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Williams vs Riske tennis live streaming, preview and predictions – Serena faces grass-court specialist in Wimbledon quarterfinals

Hannah Wilks in WTA Tour 8 Jul 2019
  • Serena Williams faces Alison Riske in the quarterfinals of Wimbledon 2019
  • Williams vs Riske is live from Wimbledon on Tuesday at 1pm BST
Serena Williams (PA Sports)

Serena Williams could once more be closing in on a twenty-fourth major title as she takes on Alison Riske in a bid to reach her twelfth Wimbledon semifinal.


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Serena Williams looks to have hit her stride in the second week of Wimbledon 2019 – but so did top seed Ashleigh Barty before Alison Riske shocked her in the fourth round. Could the grass-court specialist do the same thing to Williams in the quarterfinals?

Given that we weren’t even 100% sure she would play Wimbledon after struggling for much of 2019 with a knee injury, retiring or pulling out of three of the five events she played this year, seeing Williams into the quarterfinals having dropped just one set is a very exciting result – and exciting, too, are the signs that she’s starting to play some of her best tennis.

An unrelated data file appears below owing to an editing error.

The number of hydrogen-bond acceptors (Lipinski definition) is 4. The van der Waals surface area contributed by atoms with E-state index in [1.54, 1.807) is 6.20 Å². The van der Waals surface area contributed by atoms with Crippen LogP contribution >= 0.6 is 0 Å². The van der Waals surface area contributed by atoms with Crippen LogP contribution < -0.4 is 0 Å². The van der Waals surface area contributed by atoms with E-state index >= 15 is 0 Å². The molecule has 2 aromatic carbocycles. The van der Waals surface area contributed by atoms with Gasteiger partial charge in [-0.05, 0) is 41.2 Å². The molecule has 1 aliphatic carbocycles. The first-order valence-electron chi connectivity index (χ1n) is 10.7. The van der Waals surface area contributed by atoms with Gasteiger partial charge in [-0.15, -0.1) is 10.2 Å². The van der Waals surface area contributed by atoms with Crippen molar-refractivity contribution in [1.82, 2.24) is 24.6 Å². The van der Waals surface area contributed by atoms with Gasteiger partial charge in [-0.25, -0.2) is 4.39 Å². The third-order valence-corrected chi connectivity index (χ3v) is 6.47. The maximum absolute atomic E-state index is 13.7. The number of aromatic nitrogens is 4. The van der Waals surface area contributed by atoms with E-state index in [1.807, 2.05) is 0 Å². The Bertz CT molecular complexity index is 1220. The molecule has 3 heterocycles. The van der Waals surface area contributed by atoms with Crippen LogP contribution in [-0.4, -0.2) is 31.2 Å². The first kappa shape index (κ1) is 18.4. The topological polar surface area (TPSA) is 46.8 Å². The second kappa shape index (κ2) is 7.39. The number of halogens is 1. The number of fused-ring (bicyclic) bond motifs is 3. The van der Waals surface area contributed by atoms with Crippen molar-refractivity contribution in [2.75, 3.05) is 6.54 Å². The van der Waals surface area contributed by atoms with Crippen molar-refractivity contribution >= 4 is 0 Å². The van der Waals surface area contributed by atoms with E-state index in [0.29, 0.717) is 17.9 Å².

Williams in action against Carla Suarez Navarro (PA Sports)
After a bit of an edgy start against Giulia Gatto-Monticone and dropping the first set to Kaja Juvan in the second round, Williams noticeably and significantly lifted her game to face Julia Goerges in what was third-round rematch of last year’s semifinal. The respect Williams has for Goerges was evident in how well she played, because she didn’t perform quite so well in a more straightforward match against Carla Suarez Navarro in the round of 16 – although still more than well enough to win in straight sets, although as Williams herself pointed out,  6-2, 6-2 scoreline makes the match seem less competitive than it was, with many games going to deuce. 

‘I definitely feel like I'm getting better and better day by day. But, you know, every match is still super hard. Like even today I won a lot of points. It wasn't like your average 6-2, 6-2 score,’ Williams said.

‘I think everyone is also getting better. As the tournament goes on, that's when the better players are surviving.’

The fact that Williams has never lost a set to Suarez Navarro in six previous meetings before today does make it hard to judge just how well or not she is playing. But Williams herself is talking positively about the way she is feeling on the court, which is a very good sign.